This blog post is the fifth in a series of six that will highlight considerations for and the impacts of employee benefit plans on mergers and acquisitions (M&A) transactions. Click here for additional blogs in this series. To learn how Milliman consultants can help your organization with the employee benefits aspects of M&As, click here.
What about me? That’s the number one question employees are thinking about when they hear the first whisper of M&A activity.
• Will I have a job?
• What will my benefits look like?
• I was on track for that promotion; what now?
In her blog post “Employee benefit plan considerations for M&As,” Cheryl Frost writes, “In addition, appropriate, well-timed communication is critical to talent management—the most critical asset in the deal. Retention of key management is sensitive and important. Communicating the strategic vision and benefits of the transaction to employees is a key component to the success of any transaction.”
An M&A is the time for more communication—not less. Communication efforts are often spent on getting the attention of employees. During times of change, you have their attention. Use it! This is a unique time to reaffirm the value of the total benefits package available to employees and their families. Promote your financial and health benefits. Remind them about the Employee Assistance Program. These are benefits that are available any time and may be particularly helpful during times of change.
Six tips for an effective M&A communication strategy
If you’re already communicating with your employees on an ongoing basis, you have the foundation on which to build an effective M&A communication strategy. Be sure you:
1. Communicate early and often. Change causes stress. And stressed employees can cause loss of productivity. So get in front of it! Even if you don’t know the answers, it’s OK to say that. Just let employees know when they can expect an update, and then follow through with it.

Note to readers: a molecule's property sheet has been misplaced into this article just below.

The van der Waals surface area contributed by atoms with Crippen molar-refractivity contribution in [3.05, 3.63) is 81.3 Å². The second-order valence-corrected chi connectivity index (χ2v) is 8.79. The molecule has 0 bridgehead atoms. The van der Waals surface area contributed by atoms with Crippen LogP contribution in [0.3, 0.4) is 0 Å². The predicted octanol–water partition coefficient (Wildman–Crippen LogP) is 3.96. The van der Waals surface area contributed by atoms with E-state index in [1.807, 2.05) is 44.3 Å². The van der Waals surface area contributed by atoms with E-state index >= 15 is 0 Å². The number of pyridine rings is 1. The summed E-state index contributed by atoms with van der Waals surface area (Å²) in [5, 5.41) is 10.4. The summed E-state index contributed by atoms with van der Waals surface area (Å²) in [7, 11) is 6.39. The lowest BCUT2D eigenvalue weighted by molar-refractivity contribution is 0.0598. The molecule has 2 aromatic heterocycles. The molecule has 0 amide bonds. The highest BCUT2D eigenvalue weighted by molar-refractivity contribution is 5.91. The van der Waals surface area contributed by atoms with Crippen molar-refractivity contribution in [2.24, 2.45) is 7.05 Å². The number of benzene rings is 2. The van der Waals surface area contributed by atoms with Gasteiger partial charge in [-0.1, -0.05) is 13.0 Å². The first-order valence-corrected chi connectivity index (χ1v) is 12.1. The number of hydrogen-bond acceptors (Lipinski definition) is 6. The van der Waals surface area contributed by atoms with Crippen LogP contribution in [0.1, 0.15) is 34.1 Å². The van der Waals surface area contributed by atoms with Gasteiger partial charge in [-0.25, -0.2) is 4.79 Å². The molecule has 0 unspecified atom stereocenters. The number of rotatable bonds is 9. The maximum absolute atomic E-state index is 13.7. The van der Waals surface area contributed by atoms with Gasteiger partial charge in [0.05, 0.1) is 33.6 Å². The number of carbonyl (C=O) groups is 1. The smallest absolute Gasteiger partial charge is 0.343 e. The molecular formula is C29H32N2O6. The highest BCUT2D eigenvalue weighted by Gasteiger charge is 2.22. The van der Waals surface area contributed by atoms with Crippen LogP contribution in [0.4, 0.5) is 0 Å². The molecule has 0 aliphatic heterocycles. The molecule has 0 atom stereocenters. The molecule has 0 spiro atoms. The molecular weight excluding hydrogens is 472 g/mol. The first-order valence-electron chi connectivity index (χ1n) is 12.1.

2. Know where you stand. If you are not sure how employees are feeling or what you need to communicate, review the data. Some indicators of employee stress or disengagement include:
• Higher call volume to human resources (HR) or vendor call centers
• Trends in your benefit claims
• Spikes in 401(k) loans
• An uptick in sick days
• More traffic to your website or specific searches
3. Control the message. Make sure employees get the news from you—not the media or the watercooler. Use every communication channel you have available and make sure the message is consistent. Consider a microsite devoted to M&A information, and update it regularly as more information becomes available or changes occur.
4. Listen. Whether this means town hall meetings, webinars, focus groups, or a simple, dedicated email address, give employees an outlet for questions. This simple act involves them in the process, builds buy-in, and allows you to adjust your communication strategy in response.
5. Use straight talk. Share the facts. Help employees understand the business perspective on what’s happening and why. Let people know what to expect and when, and avoid platitudes or promises.
6. Keep your managers informed. Managers are often the go-to source for employee questions. Make sure to arm employees with positioning statements, FAQs, and where they can go for more information.
A successful merger or acquisition is supported by a thoughtful, well-planned and executed communication strategy. Get your communication consultant involved from the beginning.